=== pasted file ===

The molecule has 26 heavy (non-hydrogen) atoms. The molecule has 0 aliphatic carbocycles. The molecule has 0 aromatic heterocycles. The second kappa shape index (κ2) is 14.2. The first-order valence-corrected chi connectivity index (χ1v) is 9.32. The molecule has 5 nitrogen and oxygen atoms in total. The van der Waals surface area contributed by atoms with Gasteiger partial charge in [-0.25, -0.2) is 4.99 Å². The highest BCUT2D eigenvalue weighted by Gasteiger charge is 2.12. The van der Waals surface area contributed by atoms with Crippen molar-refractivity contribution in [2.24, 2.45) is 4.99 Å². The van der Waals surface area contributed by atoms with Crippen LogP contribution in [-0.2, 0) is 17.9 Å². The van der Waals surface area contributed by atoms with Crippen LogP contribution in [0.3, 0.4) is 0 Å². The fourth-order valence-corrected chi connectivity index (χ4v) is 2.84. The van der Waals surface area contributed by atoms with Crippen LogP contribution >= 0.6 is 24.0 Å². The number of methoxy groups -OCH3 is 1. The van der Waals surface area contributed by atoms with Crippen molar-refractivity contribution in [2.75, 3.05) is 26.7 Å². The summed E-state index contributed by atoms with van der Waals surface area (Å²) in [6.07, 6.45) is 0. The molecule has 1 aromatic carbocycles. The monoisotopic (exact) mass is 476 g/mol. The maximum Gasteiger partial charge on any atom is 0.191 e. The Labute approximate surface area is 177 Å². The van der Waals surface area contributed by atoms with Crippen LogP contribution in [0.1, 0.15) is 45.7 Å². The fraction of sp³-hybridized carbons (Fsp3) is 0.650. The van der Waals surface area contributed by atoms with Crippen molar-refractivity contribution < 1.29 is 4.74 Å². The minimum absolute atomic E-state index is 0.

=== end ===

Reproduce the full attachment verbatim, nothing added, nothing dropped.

The molecule has 26 heavy (non-hydrogen) atoms. The molecule has 0 aliphatic carbocycles. The molecule has 0 aromatic heterocycles. The second kappa shape index (κ2) is 14.2. The first-order valence-corrected chi connectivity index (χ1v) is 9.32. The molecule has 5 nitrogen and oxygen atoms in total. The van der Waals surface area contributed by atoms with Gasteiger partial charge in [-0.25, -0.2) is 4.99 Å². The highest BCUT2D eigenvalue weighted by Gasteiger charge is 2.12. The van der Waals surface area contributed by atoms with Crippen molar-refractivity contribution in [2.24, 2.45) is 4.99 Å². The van der Waals surface area contributed by atoms with Crippen LogP contribution in [-0.2, 0) is 17.9 Å². The van der Waals surface area contributed by atoms with Crippen LogP contribution in [0.3, 0.4) is 0 Å². The fourth-order valence-corrected chi connectivity index (χ4v) is 2.84. The van der Waals surface area contributed by atoms with Crippen LogP contribution >= 0.6 is 24.0 Å². The number of methoxy groups -OCH3 is 1. The van der Waals surface area contributed by atoms with Crippen molar-refractivity contribution in [2.75, 3.05) is 26.7 Å². The summed E-state index contributed by atoms with van der Waals surface area (Å²) in [6.07, 6.45) is 0. The molecule has 1 aromatic carbocycles. The monoisotopic (exact) mass is 476 g/mol. The maximum Gasteiger partial charge on any atom is 0.191 e. The Labute approximate surface area is 177 Å². The van der Waals surface area contributed by atoms with Crippen LogP contribution in [0.1, 0.15) is 45.7 Å². The fraction of sp³-hybridized carbons (Fsp3) is 0.650. The van der Waals surface area contributed by atoms with Crippen molar-refractivity contribution < 1.29 is 4.74 Å². The minimum absolute atomic E-state index is 0.